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Growth of street dog population poses an urban management challenge

Growth of street dog population poses an urban management challenge

Gandhinagar, March 5 (SocialNews.XYZ) On February 28, 5-year-old Khushi died of suspected rabies in Surat. Her family members claimed that a few months ago, a street dog had licked an injury she had sustained and she might have developed rabies symptoms on February 25. She was hospitalized for three days, and breathed her last on Tuesday.

This was the second time in eight days that a child became the victim of a street dog in Surat. On February 23, a two-year-old succumbed to bite injuries from dogs.


These examples are just the tip of the iceberg of the street dog menace. In Surat alone, in January and February, five incidents of dog attacks or biting children were reported.

The issue is not limited to Surat or the seven other megacities of Gujarat; even in Tier 2 and Tier 3 cities, dog attacks are increasing. According to the Union Minister for Health and Family Welfare, from January 1 to November 30, 2022, 1,44,855 cases of dog bites were reported in Gujarat. The information was shared in the Lok Sabha in December 2022.

If this figure is compared with the previous years, there is a declining trend, but even after introducing the dog sterilization program in the eight municipal corporation areas of Surat, there has been no drastic drop in the dog population. In 2019, 4,804,244; in 2020, 4,31,425; and in 2021, 1,92,364 dog bite cases were reported in Gujarat.

Commenting on the street dog menace, Surat Municipal Commissioner Shalini Agarwal told the media that an agency has been hired that sterilizes dogs; the corporation does not have huge shelter homes where it can keep dogs in large numbers but the corporation is now planning to double its capacity.

She stated that based on people's feedback and complaints about dog attacks, the corporation is identifying areas with the highest number of complaints. The corporation's team will focus on these areas to catch and sterilize dogs.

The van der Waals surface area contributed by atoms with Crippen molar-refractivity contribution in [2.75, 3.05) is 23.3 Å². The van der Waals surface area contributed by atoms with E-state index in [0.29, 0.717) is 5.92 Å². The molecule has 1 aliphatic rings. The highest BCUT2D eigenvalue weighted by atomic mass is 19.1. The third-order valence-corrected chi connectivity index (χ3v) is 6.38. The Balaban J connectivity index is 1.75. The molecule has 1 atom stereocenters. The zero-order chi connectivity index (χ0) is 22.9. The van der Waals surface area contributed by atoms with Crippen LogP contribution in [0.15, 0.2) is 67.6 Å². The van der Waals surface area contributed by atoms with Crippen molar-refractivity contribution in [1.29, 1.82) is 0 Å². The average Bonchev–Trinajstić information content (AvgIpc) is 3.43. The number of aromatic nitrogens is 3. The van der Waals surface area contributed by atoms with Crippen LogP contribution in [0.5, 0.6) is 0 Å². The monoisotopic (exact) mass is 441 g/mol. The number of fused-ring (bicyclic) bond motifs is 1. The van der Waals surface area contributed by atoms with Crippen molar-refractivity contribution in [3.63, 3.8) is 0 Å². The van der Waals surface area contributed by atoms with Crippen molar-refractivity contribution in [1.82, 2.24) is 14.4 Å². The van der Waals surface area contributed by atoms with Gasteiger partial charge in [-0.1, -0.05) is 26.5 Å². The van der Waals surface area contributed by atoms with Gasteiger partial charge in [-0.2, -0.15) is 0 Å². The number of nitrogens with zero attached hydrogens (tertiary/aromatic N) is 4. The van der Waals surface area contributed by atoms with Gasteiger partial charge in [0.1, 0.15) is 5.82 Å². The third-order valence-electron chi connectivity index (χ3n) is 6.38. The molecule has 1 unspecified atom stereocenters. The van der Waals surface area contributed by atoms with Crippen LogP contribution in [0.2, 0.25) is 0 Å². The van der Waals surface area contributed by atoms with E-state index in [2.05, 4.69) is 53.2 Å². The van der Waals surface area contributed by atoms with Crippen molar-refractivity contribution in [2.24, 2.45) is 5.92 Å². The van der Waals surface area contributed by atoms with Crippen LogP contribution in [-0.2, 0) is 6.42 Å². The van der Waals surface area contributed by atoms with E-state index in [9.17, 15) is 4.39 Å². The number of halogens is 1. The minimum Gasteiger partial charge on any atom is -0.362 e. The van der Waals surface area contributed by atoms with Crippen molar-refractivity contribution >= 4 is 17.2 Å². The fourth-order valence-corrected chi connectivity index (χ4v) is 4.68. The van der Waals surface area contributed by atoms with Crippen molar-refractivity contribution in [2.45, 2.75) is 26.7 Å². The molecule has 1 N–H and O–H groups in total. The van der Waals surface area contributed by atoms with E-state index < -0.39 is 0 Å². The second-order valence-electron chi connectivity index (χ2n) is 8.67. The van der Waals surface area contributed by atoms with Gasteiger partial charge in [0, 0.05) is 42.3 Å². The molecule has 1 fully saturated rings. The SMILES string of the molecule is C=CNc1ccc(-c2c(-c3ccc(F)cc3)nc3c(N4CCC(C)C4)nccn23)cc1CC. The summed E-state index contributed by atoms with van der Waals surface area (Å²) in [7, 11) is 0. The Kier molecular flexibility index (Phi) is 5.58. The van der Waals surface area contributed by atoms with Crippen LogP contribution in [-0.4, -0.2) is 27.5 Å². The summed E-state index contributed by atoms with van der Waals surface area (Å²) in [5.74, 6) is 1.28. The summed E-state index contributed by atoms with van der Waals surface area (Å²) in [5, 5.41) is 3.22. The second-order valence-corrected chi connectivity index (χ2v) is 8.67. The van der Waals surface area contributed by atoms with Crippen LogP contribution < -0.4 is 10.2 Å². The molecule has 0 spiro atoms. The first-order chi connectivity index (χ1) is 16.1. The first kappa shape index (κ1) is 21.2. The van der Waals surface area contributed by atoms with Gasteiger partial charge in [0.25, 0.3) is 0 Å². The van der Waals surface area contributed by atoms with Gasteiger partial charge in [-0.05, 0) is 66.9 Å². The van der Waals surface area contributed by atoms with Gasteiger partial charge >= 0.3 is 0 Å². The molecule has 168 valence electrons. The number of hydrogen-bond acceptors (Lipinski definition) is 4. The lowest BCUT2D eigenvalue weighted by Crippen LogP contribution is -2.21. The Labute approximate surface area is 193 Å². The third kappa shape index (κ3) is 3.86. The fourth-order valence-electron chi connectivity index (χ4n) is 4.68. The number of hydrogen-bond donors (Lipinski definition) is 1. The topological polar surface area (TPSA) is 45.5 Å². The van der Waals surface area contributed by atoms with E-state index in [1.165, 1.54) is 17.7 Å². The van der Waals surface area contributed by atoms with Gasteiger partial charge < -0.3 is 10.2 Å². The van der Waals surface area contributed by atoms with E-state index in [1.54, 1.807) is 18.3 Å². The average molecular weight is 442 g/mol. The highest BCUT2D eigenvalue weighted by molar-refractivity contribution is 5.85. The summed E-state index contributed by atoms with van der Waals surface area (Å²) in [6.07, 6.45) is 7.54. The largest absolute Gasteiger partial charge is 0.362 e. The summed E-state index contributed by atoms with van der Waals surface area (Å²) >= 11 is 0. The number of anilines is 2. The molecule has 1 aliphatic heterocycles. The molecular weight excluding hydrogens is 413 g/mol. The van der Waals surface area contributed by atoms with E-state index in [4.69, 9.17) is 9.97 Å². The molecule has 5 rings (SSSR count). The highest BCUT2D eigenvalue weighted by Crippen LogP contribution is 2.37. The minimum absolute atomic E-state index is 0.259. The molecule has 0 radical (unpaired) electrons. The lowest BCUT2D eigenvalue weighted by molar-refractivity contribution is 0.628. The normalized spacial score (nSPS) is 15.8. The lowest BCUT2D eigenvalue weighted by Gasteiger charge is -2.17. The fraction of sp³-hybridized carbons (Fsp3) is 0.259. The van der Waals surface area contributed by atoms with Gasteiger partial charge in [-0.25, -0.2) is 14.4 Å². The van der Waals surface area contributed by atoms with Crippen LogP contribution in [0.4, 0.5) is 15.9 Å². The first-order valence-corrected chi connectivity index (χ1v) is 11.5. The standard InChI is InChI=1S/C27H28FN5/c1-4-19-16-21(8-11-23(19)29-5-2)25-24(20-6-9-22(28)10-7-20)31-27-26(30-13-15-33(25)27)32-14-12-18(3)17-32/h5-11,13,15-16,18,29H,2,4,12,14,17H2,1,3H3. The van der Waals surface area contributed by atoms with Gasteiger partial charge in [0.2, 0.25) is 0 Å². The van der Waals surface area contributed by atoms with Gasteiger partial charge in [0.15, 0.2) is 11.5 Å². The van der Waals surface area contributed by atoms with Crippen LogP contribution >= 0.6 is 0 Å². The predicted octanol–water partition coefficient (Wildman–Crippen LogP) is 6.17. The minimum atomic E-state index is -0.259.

Vadodara Municipal Corporation's Leader of the Opposition, Ami Rawat, said on an average 400 dog bite cases are reported daily, and the numbers are on the rise because the sterilization program is more on paper than on the ground. As the corporation claims, if those many dogs were sterilized daily, Vadodara's streets would be dog-free by now.

The increase in dog bite cases exposes the urban health facilities. No officer, be it in Ahmedabad, Vadodara, Surat, Rajkot, or other municipal corporations, is ready to speak or comment on the rabies vaccine shortage. There is a constant complaint from citizens that if a victim approaches a hospital for dog bite treatment, the hospital authorities raise their hands, claiming they are short of rabies vaccines.

There were issues of vaccine shortage, but in the last few months, at least in Vadodara, there have been no complaints of a vaccine shortage.

Source: IANS

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Growth of street dog population poses an urban management challenge

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